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Thousands of Fight for 15 Protesters Rise Up in 340 Cities Across the U.S.

Steven Greenhouse The Guardian
The Fight for 15 has grown into one of the nation’s largest progressive movements, alongside movements by undocumented immigrants, Black Lives Matter and environmental activists fighting global warming. Beginning with fast-food workers four years ago, the Fight for 15 now includes other groups, including childcare workers, home-care aides, airport workers and adjunct professors.


Minimum Wage Activists Turn Their Focus to the South

Cora Lewis BuzzFeed
The Fight for 15 movement says it will push to raise the minimum wage in the states and cities of the “former Confederacy.” In a written “Richmond Resolution,” the movement pledged to “support legislative action to raise minimum wage floors across cities and states that were once part of the Confederacy” and to “challenge wealthy and powerful political interests that claim to care for ordinary families but nullify any attempt to raise our wages.”


Unions Flex Political Muscle at the Democratic National Convention -- But Uber and Airbnb Lurk

Justin Miller The American Prospect
The labor movement's agenda was on full display at the Democratic National Convention in Philadelphia. Union delegates numbered roughly one-quarter of the convention’s 4,000-plus delegates. Still, there were stark reminders that labor has struggled to keep at bay the party’s coziness with corporations, especially those of the Silicon Valley disruption variety. Ride-hailing giant Uber—not unionized taxi cabs—served as the DNC’s exclusive shuttle service.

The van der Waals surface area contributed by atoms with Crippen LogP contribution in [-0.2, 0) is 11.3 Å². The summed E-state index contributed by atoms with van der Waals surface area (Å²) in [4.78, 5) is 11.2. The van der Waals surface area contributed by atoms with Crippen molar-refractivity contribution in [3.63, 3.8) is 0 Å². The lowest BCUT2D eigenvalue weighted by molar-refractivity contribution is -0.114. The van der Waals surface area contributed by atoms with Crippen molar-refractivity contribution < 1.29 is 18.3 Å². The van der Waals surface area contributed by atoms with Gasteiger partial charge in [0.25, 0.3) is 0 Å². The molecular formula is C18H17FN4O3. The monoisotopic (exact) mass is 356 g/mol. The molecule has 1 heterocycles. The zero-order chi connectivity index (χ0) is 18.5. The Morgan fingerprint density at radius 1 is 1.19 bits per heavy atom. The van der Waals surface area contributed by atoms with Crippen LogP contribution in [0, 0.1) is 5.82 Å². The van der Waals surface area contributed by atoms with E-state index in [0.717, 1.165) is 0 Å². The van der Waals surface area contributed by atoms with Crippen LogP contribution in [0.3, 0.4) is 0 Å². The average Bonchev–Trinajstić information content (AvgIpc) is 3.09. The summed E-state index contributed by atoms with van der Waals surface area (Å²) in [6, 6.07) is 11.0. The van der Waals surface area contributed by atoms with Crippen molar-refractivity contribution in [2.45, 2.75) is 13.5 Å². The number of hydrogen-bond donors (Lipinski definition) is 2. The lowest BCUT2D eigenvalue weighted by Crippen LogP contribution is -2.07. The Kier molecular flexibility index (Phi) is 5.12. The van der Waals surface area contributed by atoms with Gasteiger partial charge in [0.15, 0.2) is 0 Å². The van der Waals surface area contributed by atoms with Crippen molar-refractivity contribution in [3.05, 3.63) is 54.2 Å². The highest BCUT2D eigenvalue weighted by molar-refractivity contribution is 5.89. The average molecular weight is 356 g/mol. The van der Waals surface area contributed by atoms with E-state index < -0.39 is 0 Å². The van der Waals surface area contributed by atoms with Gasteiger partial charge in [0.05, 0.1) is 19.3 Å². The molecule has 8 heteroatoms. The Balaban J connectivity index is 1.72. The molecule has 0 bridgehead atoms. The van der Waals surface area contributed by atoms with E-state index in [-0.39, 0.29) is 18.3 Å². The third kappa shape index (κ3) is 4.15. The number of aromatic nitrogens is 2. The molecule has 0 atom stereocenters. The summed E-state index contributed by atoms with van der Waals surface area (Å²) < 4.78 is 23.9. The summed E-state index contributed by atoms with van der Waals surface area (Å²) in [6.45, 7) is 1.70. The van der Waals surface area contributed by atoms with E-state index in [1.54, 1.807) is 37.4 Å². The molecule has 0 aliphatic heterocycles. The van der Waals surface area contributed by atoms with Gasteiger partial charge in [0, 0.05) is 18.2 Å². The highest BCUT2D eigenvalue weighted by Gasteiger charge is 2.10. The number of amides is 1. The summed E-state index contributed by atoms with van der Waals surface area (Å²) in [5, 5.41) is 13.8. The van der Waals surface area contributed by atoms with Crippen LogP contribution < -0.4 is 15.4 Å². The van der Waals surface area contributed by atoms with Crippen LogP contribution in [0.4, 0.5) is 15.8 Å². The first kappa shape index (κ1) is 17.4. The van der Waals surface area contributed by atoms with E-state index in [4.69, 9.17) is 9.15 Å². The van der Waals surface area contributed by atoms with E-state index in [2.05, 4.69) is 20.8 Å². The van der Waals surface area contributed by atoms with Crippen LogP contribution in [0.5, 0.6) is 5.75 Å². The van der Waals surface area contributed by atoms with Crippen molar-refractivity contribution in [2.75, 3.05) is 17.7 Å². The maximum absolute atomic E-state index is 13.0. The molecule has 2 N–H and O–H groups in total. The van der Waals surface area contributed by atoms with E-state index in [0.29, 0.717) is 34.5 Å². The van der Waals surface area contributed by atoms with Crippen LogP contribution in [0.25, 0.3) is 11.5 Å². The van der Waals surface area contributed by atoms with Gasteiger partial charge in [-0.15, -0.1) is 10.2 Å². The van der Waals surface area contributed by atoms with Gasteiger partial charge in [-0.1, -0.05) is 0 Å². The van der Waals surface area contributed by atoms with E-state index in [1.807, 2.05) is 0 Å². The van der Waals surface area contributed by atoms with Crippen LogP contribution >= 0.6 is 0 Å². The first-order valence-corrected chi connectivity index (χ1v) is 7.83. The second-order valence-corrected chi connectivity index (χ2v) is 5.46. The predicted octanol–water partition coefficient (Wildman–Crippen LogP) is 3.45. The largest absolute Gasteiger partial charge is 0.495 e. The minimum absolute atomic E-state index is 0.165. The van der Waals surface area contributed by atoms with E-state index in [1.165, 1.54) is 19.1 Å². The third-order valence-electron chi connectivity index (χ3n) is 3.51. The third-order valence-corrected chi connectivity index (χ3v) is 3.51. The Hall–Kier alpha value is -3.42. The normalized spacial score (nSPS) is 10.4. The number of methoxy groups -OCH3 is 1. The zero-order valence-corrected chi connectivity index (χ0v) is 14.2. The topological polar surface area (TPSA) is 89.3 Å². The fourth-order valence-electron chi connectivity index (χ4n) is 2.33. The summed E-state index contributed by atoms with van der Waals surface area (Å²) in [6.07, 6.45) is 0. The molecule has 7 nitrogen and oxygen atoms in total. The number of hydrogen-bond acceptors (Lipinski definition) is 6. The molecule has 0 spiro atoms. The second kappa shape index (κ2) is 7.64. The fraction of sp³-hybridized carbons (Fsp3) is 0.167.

Having the Hard Conversations

Jane McAlevey & Michal Rozworski Jacobin
Jane McAlevey on Fight for 15, labor’s crisis of strategy, and the difference between organizing and mobilizing.


NLRB's New Joint Employer Standard: Everything You Wanted To Know But Were Afraid To Ask

Cole Stangler International Business Times
Last week the NLRB issued a major ruling that corporations can be considered "joint employers" of workers hired by franchisees or subcontractors. There has been relatively little attention to the ruling in many places, but the business press is paying close attention. Here is a piece from the International Business Times, trying to make sense of the ruling.

McDonald’s Turns ‘Progressive’?

Mark Bittman New York Times
For years McDonald's new products, business ventures, even social media attempts have gone wrong. It has spectacularly failed to attract or even hold on to millennial customers, who’ve fled in droves. It’s the most visible target of an alliance of workers fighting for $15 an hour and its food is seen as anything but sustainable, fresh or healthy. A result has been a whopping 15 percent drop in its United States operating income in the last quarter of 2014.
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